A slick take on e-publishing

I have to admit it — I am one of the many people who has an issue with e-books.  Yes, there are many of us.  Those of you charging around with your Nooks and your Kindles may be in denial, but we are here.

It isn’t that we are all techno-phobic.  I’m working on a computer.  I have a wireless keyboard and soon will be able to work on the TV in the living room as well as a screen in the basement (where the treadmill is).  I love technology.

But I don’t love e-books as a whole.  I’ve sampled a good number of them and except for the ones put out by traditional publishers, I usually find them wanting.  As loathe was we are to admit it, if a publisher won’t take a manuscript, there is often a very good reason.

Fortunately, there is an e-book publisher out there who wants to turn this image around.  Argo Navis is an e-publishing service “designed for professional authors acting as publishers, who control the e-book rights to their reverted or not-in-print works.”

But not just any author can be included on the Argo Navis lists because author’s cannot sign up their own works.  This has to be done by their agents.

Doesn’t seem fair?

I’m okay with it and, I have to say, I would definitely consider an Argo Navis e-book.  Their policy may seem exclusionary, but when that means that I don’t have to sift through the dreak that couldn’t make it out of the slushpile, I’m cool with that.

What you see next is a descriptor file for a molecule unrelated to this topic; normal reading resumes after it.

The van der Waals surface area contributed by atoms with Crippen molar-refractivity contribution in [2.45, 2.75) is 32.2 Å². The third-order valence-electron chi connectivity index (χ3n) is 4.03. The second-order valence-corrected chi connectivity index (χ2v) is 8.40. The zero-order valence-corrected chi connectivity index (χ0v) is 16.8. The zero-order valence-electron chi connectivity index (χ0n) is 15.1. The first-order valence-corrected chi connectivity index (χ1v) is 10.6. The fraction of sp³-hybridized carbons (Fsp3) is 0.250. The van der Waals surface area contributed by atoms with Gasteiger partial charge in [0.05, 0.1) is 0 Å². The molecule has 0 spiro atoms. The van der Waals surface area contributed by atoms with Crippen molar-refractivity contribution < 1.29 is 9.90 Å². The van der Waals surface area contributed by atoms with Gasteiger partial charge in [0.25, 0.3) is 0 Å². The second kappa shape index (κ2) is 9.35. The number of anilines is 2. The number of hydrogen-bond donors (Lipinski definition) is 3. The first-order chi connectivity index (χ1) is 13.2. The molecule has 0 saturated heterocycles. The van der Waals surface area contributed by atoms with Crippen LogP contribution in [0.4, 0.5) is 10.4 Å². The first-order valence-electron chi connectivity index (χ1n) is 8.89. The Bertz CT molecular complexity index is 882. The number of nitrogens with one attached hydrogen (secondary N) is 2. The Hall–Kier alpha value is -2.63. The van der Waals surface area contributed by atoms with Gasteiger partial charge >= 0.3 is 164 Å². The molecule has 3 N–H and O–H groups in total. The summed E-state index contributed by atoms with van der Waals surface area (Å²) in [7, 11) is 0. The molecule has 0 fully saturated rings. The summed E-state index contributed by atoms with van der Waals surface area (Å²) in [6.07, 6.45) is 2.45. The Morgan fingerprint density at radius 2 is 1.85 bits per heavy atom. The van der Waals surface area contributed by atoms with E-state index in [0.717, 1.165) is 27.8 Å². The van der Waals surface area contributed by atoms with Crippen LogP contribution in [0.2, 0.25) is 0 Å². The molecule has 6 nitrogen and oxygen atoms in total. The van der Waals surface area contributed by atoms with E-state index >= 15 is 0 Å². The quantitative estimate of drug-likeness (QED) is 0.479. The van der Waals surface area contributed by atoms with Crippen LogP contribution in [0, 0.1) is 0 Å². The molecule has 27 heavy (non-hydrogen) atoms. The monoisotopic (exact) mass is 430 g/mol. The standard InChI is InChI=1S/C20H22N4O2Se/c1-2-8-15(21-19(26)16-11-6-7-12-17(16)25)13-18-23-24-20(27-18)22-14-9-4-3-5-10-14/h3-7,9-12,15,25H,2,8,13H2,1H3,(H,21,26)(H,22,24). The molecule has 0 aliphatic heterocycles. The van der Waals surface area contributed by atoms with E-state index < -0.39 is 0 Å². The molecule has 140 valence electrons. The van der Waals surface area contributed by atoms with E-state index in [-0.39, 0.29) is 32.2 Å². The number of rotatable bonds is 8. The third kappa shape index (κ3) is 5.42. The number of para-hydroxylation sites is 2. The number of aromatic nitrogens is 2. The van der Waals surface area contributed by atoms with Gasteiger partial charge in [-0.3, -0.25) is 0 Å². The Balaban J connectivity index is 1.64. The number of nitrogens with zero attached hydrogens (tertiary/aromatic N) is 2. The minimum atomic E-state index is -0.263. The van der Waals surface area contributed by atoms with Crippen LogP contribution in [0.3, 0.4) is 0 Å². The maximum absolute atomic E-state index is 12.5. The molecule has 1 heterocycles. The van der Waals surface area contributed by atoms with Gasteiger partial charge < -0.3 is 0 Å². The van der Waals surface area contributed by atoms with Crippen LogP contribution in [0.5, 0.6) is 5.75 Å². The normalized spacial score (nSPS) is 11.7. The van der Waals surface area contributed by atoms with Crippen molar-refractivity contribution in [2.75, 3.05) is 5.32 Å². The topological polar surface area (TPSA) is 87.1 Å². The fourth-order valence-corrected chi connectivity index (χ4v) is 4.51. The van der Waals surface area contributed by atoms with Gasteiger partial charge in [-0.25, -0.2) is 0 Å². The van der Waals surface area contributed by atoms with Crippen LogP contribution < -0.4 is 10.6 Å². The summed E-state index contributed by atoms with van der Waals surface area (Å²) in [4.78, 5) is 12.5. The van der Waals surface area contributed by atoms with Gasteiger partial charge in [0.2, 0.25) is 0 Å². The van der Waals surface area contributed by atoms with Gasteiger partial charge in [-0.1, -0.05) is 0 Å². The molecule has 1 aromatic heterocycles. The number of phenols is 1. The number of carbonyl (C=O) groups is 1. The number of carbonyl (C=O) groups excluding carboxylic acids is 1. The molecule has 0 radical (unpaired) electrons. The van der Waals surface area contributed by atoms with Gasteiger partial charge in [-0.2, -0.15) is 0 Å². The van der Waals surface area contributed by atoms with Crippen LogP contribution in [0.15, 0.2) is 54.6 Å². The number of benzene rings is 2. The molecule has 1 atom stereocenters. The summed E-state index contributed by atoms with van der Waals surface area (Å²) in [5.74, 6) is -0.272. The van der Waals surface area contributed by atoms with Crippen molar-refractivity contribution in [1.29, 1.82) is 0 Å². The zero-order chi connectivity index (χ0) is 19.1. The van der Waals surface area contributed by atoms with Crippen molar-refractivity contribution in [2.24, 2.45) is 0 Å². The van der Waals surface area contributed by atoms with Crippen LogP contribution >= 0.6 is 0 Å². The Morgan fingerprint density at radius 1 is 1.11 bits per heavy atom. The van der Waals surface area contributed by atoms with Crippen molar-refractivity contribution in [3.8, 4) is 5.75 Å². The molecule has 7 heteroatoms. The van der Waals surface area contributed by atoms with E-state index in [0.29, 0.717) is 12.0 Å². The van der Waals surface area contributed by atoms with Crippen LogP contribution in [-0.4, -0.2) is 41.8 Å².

Special thanks to Lee Wind who brought this service to my attention via the SCBWI blog.

–SueBE

 

6 thoughts on “A slick take on e-publishing

  1. “As loathe was we are to admit it, if a publisher won’t take a manuscript, there is often a very good reason.” You’re making a very big assumption there. I won’t argue against traditional publishing or even against companies that will publish ebooks via the traditional paths. But . . . There are a heck of a lot of excellent writers out there who haven’t bothered to ask publishers for their permission. I’m the first to admit that probably 99% of self-published ebooks are crap, but not all of them. And, considering how many self-published authors are trying to tell new writers that they’re going to be held to the same standards as any print authors, I’d say that the percentage of good to bad will be rising. Maybe very slowly, but it will rise.

    1. What assumption would that be? There is always a good reason that they choose not to publish something. Often it is quality. Sometimes it is economic. We may not like to contemplate their reasons, but the reasons are there nonetheless. We need to quit playing the victim and work on our writing. Then whatever publishing path we chose will pay off, but not until we focus on our craft.
      –SueBE

      1. Your assumption is that all the self-published books have been submitted and rejected. In fact, more and more authors are simply bypassing the traditonal publishing establishment.

      2. Catana,
        Actually, I would say that my assumption is that they would be rejected if they were submitted. I have no clue what the submission history is on anything but my own work.
        –SueBE

  2. On the fence with this. It can be good or bad. I have some stuff e-published and the couple of good reviews I got were enough to give me some confidence, but I fear what is lurking around my e-books.

    1. Try to ignore what’s lurking. We all have the same problem and there’s nothing we can do about it. Just write the best stories you can, edit the hell out of them, let people know they’re out there (non-agressively), and keep writing.

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